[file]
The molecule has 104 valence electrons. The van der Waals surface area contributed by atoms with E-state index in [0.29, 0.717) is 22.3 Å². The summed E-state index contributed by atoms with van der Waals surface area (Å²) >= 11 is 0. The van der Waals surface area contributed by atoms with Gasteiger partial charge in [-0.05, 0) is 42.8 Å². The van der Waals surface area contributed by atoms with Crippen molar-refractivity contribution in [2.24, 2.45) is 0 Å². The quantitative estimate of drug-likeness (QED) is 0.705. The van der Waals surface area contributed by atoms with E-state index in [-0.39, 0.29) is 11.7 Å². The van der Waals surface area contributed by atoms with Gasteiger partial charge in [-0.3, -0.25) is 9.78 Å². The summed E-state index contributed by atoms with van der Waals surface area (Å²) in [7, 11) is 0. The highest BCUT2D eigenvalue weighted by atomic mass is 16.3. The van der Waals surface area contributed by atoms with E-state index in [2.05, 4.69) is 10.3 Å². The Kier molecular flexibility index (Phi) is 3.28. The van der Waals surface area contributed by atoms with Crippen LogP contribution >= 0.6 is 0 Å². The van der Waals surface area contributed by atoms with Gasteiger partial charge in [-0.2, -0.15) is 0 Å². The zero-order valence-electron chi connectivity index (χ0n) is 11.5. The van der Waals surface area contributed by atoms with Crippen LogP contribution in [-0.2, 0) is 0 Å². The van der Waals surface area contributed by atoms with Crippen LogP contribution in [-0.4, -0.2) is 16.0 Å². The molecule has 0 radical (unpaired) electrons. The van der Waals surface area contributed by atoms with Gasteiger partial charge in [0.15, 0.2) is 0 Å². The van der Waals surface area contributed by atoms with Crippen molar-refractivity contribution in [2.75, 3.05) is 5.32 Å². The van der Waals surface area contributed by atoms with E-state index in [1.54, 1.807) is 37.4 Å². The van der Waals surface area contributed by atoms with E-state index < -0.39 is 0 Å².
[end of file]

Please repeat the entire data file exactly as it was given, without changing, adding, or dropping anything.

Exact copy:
The molecule has 104 valence electrons. The van der Waals surface area contributed by atoms with E-state index in [0.29, 0.717) is 22.3 Å². The summed E-state index contributed by atoms with van der Waals surface area (Å²) >= 11 is 0. The van der Waals surface area contributed by atoms with Gasteiger partial charge in [-0.05, 0) is 42.8 Å². The van der Waals surface area contributed by atoms with Crippen molar-refractivity contribution in [2.24, 2.45) is 0 Å². The quantitative estimate of drug-likeness (QED) is 0.705. The van der Waals surface area contributed by atoms with E-state index in [-0.39, 0.29) is 11.7 Å². The van der Waals surface area contributed by atoms with Gasteiger partial charge in [-0.3, -0.25) is 9.78 Å². The summed E-state index contributed by atoms with van der Waals surface area (Å²) in [7, 11) is 0. The highest BCUT2D eigenvalue weighted by atomic mass is 16.3. The van der Waals surface area contributed by atoms with E-state index in [2.05, 4.69) is 10.3 Å². The Kier molecular flexibility index (Phi) is 3.28. The van der Waals surface area contributed by atoms with Crippen LogP contribution >= 0.6 is 0 Å². The van der Waals surface area contributed by atoms with Gasteiger partial charge in [-0.2, -0.15) is 0 Å². The zero-order valence-electron chi connectivity index (χ0n) is 11.5. The van der Waals surface area contributed by atoms with Crippen LogP contribution in [-0.2, 0) is 0 Å². The van der Waals surface area contributed by atoms with Crippen LogP contribution in [-0.4, -0.2) is 16.0 Å². The molecule has 0 radical (unpaired) electrons. The van der Waals surface area contributed by atoms with Gasteiger partial charge in [0.15, 0.2) is 0 Å². The van der Waals surface area contributed by atoms with Crippen molar-refractivity contribution in [2.75, 3.05) is 5.32 Å². The van der Waals surface area contributed by atoms with E-state index in [1.54, 1.807) is 37.4 Å². The van der Waals surface area contributed by atoms with E-state index < -0.39 is 0 Å².